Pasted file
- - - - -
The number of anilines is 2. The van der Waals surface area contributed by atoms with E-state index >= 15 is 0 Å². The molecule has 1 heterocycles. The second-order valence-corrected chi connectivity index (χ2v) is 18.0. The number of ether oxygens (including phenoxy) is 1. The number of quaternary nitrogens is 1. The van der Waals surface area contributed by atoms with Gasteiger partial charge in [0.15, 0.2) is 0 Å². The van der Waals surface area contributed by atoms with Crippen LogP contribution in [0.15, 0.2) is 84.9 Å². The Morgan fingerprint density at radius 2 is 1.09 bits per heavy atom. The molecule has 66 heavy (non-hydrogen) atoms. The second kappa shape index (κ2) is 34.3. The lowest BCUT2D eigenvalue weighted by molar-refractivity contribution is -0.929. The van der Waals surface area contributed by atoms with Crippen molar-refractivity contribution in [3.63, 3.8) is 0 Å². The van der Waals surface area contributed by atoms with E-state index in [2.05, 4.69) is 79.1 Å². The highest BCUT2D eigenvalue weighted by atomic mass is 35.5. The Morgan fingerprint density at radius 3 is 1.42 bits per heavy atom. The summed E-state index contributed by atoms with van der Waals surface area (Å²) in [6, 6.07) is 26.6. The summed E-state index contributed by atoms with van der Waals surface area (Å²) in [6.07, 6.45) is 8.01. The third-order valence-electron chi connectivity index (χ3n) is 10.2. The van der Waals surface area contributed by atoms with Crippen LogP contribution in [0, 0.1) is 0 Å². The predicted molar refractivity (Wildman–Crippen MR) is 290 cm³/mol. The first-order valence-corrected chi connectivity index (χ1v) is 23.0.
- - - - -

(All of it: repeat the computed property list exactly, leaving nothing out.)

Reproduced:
The number of anilines is 2. The van der Waals surface area contributed by atoms with E-state index >= 15 is 0 Å². The molecule has 1 heterocycles. The second-order valence-corrected chi connectivity index (χ2v) is 18.0. The number of ether oxygens (including phenoxy) is 1. The number of quaternary nitrogens is 1. The van der Waals surface area contributed by atoms with Gasteiger partial charge in [0.15, 0.2) is 0 Å². The van der Waals surface area contributed by atoms with Crippen LogP contribution in [0.15, 0.2) is 84.9 Å². The Morgan fingerprint density at radius 2 is 1.09 bits per heavy atom. The molecule has 66 heavy (non-hydrogen) atoms. The second kappa shape index (κ2) is 34.3. The lowest BCUT2D eigenvalue weighted by molar-refractivity contribution is -0.929. The van der Waals surface area contributed by atoms with Crippen molar-refractivity contribution in [3.63, 3.8) is 0 Å². The van der Waals surface area contributed by atoms with E-state index in [2.05, 4.69) is 79.1 Å². The highest BCUT2D eigenvalue weighted by atomic mass is 35.5. The Morgan fingerprint density at radius 3 is 1.42 bits per heavy atom. The summed E-state index contributed by atoms with van der Waals surface area (Å²) in [6, 6.07) is 26.6. The summed E-state index contributed by atoms with van der Waals surface area (Å²) in [6.07, 6.45) is 8.01. The third-order valence-electron chi connectivity index (χ3n) is 10.2. The van der Waals surface area contributed by atoms with Crippen LogP contribution in [0, 0.1) is 0 Å². The predicted molar refractivity (Wildman–Crippen MR) is 290 cm³/mol. The first-order valence-corrected chi connectivity index (χ1v) is 23.0.